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OAKLAND, Calif. – The Los Angeles Clippers wore their shooting shirts and practice jerseys inside-out before their playoff game against the Golden State Warriors Sunday afternoon in a protest against the alleged racial comments attributed to Clippers owner Donald Sterling.
The Clippers discussed the possibility of boycotting Game 4 of their first-round playoff series with the Warriors in a team meeting Saturday after the alleged comments were made public, but opted to play. The players haven't commented much on the controversy, allowing coach Doc Rivers to speak for the team.
As the Clippers players took the court before Sunday's game, they all tossed their warm-up jackets with the Clippers name on the front to midcourt and then warmed up with their shooting shirts inside out.
Matt Barnes and Jamal Crawford convinced their teammates to do the protest before they ran onto the floor for pregame warm-ups, sources said.
Clippers wearing shooting shirts inside out. pic.twitter.com/jXnHWjmWgE
— Marc J. Spears (@SpearsNBAYahoo) April 27, 2014
The Clippers took off their shooting shirts and dumped them at center court. pic.twitter.com/Nod5QWsWJy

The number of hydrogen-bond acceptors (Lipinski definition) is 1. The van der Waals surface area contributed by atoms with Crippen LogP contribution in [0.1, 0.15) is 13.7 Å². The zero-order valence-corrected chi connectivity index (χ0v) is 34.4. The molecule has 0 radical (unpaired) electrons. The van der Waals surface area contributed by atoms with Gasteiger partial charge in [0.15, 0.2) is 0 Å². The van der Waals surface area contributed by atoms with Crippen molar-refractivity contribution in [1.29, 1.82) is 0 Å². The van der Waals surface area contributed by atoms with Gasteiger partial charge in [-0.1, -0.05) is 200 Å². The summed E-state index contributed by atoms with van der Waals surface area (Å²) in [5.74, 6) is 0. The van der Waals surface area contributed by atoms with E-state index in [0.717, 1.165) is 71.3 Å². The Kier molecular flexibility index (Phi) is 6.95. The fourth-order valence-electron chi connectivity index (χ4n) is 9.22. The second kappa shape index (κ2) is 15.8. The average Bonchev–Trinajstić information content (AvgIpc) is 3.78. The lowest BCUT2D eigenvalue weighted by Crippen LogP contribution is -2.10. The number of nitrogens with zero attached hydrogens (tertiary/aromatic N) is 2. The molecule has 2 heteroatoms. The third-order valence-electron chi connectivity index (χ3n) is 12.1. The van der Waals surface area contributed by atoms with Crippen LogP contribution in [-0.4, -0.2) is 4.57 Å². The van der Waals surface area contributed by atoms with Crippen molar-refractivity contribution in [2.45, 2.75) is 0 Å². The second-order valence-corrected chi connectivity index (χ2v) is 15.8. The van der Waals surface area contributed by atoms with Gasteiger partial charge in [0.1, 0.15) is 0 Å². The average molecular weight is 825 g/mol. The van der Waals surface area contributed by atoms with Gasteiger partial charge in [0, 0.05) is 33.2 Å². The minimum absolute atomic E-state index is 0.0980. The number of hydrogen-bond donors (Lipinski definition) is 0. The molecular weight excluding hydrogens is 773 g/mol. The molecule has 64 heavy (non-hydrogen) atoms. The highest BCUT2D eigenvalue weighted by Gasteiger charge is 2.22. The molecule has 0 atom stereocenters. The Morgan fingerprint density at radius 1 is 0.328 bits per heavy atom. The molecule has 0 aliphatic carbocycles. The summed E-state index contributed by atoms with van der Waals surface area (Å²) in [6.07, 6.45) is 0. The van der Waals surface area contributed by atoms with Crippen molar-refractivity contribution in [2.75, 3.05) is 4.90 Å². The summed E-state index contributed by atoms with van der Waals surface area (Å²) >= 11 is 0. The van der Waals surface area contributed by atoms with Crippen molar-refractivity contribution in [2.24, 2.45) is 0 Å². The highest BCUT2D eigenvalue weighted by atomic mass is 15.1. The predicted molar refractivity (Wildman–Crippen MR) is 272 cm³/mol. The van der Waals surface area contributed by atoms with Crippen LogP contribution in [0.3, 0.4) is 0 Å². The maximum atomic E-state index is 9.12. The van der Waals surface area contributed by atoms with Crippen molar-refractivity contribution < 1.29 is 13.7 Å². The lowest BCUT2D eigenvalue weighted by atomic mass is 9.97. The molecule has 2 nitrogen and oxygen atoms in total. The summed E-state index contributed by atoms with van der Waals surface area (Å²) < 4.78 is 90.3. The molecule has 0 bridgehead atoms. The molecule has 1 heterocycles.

— Arash Markazi (@ArashMarkazi) April 27, 2014
The players also wore black wristbands on their left arms and black socks as part of the protest. Sterling did not attend the game, but his wife Shelly sat across from the bench wearing black.
The Clippers players are contemplating making a bigger statement during Game 5 of the series against the Warriors on Tuesday in Los Angeles, a source told Yahoo Sports. The source said the players needed more time to decide what they wanted to do and would prefer a stronger statement on their home floor at Staples Center.
Rivers admitted before the game he was a little worried about how his players were doing in the aftermath of the report.
"You know, from a coaching standpoint, you're concerned," Rivers said. "They've been pulled in a million directions over the last 24 hours, and so that's a fact."
Rivers said the Clippers had tried to prepare for the game as normal as possible, but admitted the controversy had become a distraction.
"The mental preparation, on the other hand, I just – honestly, I don't know," Rivers said. "Because, listen, as much as this is basketball, this is life. And our guys, they have family. They have friends. And they have cell phones. And I can't imagine how much they've been pulled on and talked to and what you should do and what you shouldn't do and what you should say. And that's abnormal to a normal playoff game."
NBA commissioner Adam Silver was at Sunday's game and expected to meet with Sacramento mayor and ex-NBA player Kevin Johnson, who is representing the National Basketball Player's Association.
Silver said Saturday the NBA hoped to complete its investigation of the alleged comments within a few days. He would not specify any possible sanctions or punishment.